Fig. 20
figure 20

The time of complete processing of one frame

After analyzing the data, we can conclude that the upper estimate of the time complexity of processing one frame is 0.08 s, which fits into the above limitations and allows us to use the presented method to determine the speed and monitor traffic in real time.

Software solution

The system includes the following sequence of processes (Fig. 21):

Fig. 21
figure 21

System workflow

  • frames reading (Process 1);

  • detection and classification of vehicles from the current frame (Process 2);

  • vehicle tracking and counting in all directions of the road junction (Process 3);

  • calculation of the latitude and longitude of the vehicle location (Process 4);

  • calculation of vehicle speeds (Process 5);

  • calculation of metrics related to the amount of harmful substances emitted by each vehicle (Process 6).

Used technologies

We used the following technologies for the software implementation of the presented architecture:

  1. 1.

    OpenCV is an open-source library designed to work with computer vision algorithms, image processing and general-purpose numerical algorithms. We used this library to perform the following tasks:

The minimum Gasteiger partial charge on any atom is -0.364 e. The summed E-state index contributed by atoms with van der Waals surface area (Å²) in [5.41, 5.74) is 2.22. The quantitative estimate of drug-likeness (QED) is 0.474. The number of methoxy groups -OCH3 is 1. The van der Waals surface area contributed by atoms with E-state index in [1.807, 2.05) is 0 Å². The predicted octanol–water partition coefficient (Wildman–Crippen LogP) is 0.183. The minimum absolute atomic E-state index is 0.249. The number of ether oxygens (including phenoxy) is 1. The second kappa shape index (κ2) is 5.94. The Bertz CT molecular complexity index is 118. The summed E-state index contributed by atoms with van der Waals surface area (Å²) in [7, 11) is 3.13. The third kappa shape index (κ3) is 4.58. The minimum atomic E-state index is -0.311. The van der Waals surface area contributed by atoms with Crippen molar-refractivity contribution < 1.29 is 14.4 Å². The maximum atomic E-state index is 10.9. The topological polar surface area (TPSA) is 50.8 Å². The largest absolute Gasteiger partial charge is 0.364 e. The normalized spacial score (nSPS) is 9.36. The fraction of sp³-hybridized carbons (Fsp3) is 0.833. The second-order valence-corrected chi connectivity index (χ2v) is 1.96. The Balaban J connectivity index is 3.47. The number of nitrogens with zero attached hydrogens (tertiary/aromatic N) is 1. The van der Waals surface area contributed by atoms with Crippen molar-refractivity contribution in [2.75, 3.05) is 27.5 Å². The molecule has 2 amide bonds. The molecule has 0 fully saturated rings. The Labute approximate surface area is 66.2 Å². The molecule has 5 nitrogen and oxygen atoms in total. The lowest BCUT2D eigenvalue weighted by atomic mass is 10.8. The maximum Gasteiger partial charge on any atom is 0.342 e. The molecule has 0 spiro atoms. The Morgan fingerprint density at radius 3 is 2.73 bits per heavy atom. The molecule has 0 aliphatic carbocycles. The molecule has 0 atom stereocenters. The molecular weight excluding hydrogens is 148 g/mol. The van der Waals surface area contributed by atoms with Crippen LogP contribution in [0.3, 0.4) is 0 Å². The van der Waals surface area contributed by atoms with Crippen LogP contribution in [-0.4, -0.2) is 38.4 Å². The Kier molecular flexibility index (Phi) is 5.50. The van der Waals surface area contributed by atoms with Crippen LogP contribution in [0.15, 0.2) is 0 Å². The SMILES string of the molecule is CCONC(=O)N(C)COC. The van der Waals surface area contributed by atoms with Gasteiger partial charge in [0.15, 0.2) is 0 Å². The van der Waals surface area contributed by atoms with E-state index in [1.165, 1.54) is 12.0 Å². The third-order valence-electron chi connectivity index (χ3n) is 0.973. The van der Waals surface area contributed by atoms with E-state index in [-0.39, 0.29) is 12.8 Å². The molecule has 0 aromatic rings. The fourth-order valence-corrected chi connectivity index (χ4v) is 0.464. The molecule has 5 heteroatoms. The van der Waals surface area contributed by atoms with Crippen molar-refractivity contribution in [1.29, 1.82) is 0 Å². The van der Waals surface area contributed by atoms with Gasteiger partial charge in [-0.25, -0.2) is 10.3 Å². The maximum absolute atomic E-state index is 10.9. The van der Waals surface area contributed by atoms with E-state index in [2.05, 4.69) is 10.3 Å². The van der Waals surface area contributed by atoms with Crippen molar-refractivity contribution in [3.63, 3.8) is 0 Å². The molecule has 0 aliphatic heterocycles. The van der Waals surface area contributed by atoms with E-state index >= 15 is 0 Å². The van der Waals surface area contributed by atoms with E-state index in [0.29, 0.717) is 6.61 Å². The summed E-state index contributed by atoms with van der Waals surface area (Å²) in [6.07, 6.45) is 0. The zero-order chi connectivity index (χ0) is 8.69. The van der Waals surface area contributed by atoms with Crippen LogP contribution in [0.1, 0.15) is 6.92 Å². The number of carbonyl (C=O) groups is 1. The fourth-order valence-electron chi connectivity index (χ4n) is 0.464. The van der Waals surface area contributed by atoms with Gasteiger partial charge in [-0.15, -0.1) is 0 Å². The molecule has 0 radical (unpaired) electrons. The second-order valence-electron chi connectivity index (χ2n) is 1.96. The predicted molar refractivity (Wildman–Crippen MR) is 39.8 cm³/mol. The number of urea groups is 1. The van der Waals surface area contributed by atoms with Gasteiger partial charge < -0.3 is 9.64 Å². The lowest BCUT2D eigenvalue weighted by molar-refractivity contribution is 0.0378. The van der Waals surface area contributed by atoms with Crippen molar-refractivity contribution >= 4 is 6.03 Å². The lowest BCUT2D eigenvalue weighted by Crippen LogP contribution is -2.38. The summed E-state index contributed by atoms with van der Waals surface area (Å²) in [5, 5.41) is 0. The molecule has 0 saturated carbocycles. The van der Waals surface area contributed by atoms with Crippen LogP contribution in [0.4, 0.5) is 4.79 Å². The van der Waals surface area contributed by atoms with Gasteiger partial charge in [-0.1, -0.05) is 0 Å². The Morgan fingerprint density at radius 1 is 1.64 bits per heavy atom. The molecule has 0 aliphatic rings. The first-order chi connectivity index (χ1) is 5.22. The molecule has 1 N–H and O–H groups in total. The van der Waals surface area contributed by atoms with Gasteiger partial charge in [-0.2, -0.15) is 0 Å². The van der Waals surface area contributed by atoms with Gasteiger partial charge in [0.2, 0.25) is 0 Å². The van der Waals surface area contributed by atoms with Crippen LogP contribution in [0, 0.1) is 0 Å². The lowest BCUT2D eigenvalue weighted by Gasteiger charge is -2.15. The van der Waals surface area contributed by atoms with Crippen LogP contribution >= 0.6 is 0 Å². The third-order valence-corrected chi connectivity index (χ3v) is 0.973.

1. a.

      Resizing an image and applying a mask to it;

    2. b.

      Setting and displaying of entry and exit areas, as well as determining the presence of vehicles in said areas;

    3. c.

      Camera calibration and elimination of distortion;

    4. d.

      Use of the perspective transformation matrix and determining the length of the distance;

    5. e.

      Data visualization.

  2. 2.

    Sort is an open-source library for 2D tracking of several objects in video sequences based on the elementary data association and state estimation methods. We used it to track vehicles in the video stream.

  3. 3.

    Redis is a resident open-source NoSQL-class database management system. We used it to store intermediate results of the modules.

  4. 4.

    RabbitMQ is a software message broker based on the AMQP standard. We used it to organize a data queue for transferring to a web page.

  5. 5.

    PostgreSQL is a free object-relational database management system. To compile statistics and calculate various metrics, such as KPI and daily flow structure, we aggregate and save the received data in a database every hour.